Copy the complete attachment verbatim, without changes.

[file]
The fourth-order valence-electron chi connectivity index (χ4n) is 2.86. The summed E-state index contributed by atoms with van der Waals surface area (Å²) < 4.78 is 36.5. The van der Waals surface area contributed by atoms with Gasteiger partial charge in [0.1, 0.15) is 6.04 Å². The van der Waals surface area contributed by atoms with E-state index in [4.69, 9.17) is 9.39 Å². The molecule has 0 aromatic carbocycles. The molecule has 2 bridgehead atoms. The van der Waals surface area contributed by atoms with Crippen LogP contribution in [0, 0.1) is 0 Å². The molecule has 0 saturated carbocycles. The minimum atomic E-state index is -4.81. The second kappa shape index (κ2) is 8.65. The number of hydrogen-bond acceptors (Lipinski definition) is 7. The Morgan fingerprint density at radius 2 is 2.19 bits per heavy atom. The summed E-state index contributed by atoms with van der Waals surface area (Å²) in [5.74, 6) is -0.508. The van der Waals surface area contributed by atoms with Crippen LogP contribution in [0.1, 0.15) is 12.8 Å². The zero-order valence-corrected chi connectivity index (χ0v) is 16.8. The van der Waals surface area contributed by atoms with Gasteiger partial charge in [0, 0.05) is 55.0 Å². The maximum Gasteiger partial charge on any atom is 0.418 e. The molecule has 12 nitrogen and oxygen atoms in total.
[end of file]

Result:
The fourth-order valence-electron chi connectivity index (χ4n) is 2.86. The summed E-state index contributed by atoms with van der Waals surface area (Å²) < 4.78 is 36.5. The van der Waals surface area contributed by atoms with Gasteiger partial charge in [0.1, 0.15) is 6.04 Å². The van der Waals surface area contributed by atoms with E-state index in [4.69, 9.17) is 9.39 Å². The molecule has 0 aromatic carbocycles. The molecule has 2 bridgehead atoms. The van der Waals surface area contributed by atoms with Crippen LogP contribution in [0, 0.1) is 0 Å². The molecule has 0 saturated carbocycles. The minimum atomic E-state index is -4.81. The second kappa shape index (κ2) is 8.65. The number of hydrogen-bond acceptors (Lipinski definition) is 7. The Morgan fingerprint density at radius 2 is 2.19 bits per heavy atom. The summed E-state index contributed by atoms with van der Waals surface area (Å²) in [5.74, 6) is -0.508. The van der Waals surface area contributed by atoms with Crippen LogP contribution in [0.1, 0.15) is 12.8 Å². The zero-order valence-corrected chi connectivity index (χ0v) is 16.8. The van der Waals surface area contributed by atoms with Gasteiger partial charge in [0, 0.05) is 55.0 Å². The maximum Gasteiger partial charge on any atom is 0.418 e. The molecule has 12 nitrogen and oxygen atoms in total.